The tension between Shatta and Sarkodie might have been recently heightened by the comment made by the dancehall singer about the rapper being broke; but there has been a longstanding issue of Sarkodie’s alliance with Nigerian artistes over his colleagues in Ghana.
In the wake of the growing call for the “independence” of the Ghanaian music industry, the rapper’s decision to host Mr.P in Ghana, in September, evoked criticism from Ghanaians. Shatta Wale, during his interview on Hitz Fm, revealed that he feels disrespected by Sarkodie because the rapper eschewed his request to appear in his video but would readily jump on projects with Nigerian artistes.
The Fate Of The Movement
The personal differences between the two Ghanaian stars is an obvious case but beneath the personal war is a bigger struggle for the future of Ghanaian music. The rivalry is an offshoot of the growing acrimony towards foreign influence on the Ghanian music culture, particularly the influence of Nigeria.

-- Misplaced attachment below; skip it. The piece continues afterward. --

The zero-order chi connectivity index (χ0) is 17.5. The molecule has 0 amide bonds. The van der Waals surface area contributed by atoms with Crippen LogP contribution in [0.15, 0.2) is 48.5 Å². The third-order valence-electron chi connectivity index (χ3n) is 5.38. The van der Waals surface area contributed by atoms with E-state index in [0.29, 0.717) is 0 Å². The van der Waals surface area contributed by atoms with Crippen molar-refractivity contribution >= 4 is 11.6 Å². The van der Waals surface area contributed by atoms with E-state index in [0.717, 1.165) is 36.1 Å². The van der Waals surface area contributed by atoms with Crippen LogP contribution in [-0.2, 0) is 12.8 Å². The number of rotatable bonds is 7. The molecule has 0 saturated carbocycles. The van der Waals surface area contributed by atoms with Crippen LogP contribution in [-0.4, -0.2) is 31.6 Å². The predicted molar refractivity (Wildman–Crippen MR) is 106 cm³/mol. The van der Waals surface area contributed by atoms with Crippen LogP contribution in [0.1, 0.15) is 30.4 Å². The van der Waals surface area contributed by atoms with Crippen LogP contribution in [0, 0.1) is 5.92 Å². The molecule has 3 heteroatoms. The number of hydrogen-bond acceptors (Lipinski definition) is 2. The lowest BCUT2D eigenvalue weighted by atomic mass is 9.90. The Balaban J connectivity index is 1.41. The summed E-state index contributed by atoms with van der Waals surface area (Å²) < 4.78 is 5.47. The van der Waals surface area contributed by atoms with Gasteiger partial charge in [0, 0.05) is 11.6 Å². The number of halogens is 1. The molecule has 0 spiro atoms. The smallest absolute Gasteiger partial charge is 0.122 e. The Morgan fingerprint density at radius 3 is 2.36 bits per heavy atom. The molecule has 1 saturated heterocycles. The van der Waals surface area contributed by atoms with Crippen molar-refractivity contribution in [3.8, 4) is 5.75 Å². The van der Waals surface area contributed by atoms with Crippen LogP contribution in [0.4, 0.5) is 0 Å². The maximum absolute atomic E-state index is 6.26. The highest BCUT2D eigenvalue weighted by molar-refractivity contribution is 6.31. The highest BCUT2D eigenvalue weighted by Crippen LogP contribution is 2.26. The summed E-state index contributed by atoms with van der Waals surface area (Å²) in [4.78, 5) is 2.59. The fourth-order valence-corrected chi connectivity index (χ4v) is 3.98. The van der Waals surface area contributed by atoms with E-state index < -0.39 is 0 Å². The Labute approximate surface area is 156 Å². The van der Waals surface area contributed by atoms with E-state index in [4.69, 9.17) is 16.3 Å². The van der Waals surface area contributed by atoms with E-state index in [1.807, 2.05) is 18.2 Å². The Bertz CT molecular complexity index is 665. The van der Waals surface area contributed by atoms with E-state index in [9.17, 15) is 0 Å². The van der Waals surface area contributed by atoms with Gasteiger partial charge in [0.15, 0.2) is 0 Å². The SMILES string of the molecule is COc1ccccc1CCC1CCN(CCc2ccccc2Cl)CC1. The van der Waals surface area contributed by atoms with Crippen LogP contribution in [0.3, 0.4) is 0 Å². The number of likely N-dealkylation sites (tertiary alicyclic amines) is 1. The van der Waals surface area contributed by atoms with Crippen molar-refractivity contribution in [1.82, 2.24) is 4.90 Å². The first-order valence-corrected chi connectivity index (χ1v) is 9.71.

The mood in Ghana is: we have what it takes to entertain ourselves. This aspiration to self-sufficiency has resulted in a complex war between a leading advocate of the revolutionary cause – Shatta Wale – and other active players who grew peevish with his uncivil approach; leading to a situation in which the fractured relationship between the artistes is threatening to roll back the movement, or even result in its total abandonment.
Written by Oluwatobi Ibironke
Oluwatobi Ibironke is a writer with keen interest in music, politics and social topics about love and relationship. He tweets via @ibironketweets